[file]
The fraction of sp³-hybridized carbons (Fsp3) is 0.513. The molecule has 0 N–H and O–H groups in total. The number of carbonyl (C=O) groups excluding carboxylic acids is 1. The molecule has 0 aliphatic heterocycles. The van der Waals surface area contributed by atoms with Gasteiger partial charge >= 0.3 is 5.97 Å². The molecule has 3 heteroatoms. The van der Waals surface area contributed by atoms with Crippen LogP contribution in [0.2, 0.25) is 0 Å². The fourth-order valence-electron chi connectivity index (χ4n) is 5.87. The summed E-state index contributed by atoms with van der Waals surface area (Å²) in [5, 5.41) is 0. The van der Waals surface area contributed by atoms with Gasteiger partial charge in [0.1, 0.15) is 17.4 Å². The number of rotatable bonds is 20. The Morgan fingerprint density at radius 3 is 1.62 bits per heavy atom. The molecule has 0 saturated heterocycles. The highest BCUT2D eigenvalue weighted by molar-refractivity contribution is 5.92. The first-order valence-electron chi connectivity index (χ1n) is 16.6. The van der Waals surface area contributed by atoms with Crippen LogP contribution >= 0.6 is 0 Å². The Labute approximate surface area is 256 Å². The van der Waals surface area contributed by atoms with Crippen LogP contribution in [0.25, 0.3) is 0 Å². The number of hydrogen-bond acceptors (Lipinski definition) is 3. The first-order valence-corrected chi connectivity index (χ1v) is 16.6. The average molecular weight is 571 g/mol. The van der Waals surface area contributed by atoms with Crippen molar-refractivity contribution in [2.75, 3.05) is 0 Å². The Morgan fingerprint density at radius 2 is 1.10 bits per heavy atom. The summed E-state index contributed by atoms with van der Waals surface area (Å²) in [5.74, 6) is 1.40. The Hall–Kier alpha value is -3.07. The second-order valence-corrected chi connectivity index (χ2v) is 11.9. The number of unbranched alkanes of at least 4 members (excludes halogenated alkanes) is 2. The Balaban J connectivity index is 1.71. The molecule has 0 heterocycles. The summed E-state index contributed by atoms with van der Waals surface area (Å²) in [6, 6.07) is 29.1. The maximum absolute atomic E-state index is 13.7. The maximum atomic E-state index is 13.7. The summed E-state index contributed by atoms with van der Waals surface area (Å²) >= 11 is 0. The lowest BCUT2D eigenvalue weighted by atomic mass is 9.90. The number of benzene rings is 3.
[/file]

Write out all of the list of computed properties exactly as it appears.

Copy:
The fraction of sp³-hybridized carbons (Fsp3) is 0.513. The molecule has 0 N–H and O–H groups in total. The number of carbonyl (C=O) groups excluding carboxylic acids is 1. The molecule has 0 aliphatic heterocycles. The van der Waals surface area contributed by atoms with Gasteiger partial charge >= 0.3 is 5.97 Å². The molecule has 3 heteroatoms. The van der Waals surface area contributed by atoms with Crippen LogP contribution in [0.2, 0.25) is 0 Å². The fourth-order valence-electron chi connectivity index (χ4n) is 5.87. The summed E-state index contributed by atoms with van der Waals surface area (Å²) in [5, 5.41) is 0. The van der Waals surface area contributed by atoms with Gasteiger partial charge in [0.1, 0.15) is 17.4 Å². The number of rotatable bonds is 20. The Morgan fingerprint density at radius 3 is 1.62 bits per heavy atom. The molecule has 0 saturated heterocycles. The highest BCUT2D eigenvalue weighted by molar-refractivity contribution is 5.92. The first-order valence-electron chi connectivity index (χ1n) is 16.6. The van der Waals surface area contributed by atoms with Crippen LogP contribution >= 0.6 is 0 Å². The Labute approximate surface area is 256 Å². The van der Waals surface area contributed by atoms with Crippen LogP contribution in [0.25, 0.3) is 0 Å². The number of hydrogen-bond acceptors (Lipinski definition) is 3. The first-order valence-corrected chi connectivity index (χ1v) is 16.6. The average molecular weight is 571 g/mol. The van der Waals surface area contributed by atoms with Crippen molar-refractivity contribution in [2.75, 3.05) is 0 Å². The Morgan fingerprint density at radius 2 is 1.10 bits per heavy atom. The summed E-state index contributed by atoms with van der Waals surface area (Å²) in [5.74, 6) is 1.40. The Hall–Kier alpha value is -3.07. The second-order valence-corrected chi connectivity index (χ2v) is 11.9. The number of unbranched alkanes of at least 4 members (excludes halogenated alkanes) is 2. The Balaban J connectivity index is 1.71. The molecule has 0 heterocycles. The summed E-state index contributed by atoms with van der Waals surface area (Å²) in [6, 6.07) is 29.1. The maximum absolute atomic E-state index is 13.7. The maximum atomic E-state index is 13.7. The summed E-state index contributed by atoms with van der Waals surface area (Å²) >= 11 is 0. The lowest BCUT2D eigenvalue weighted by atomic mass is 9.90. The number of benzene rings is 3.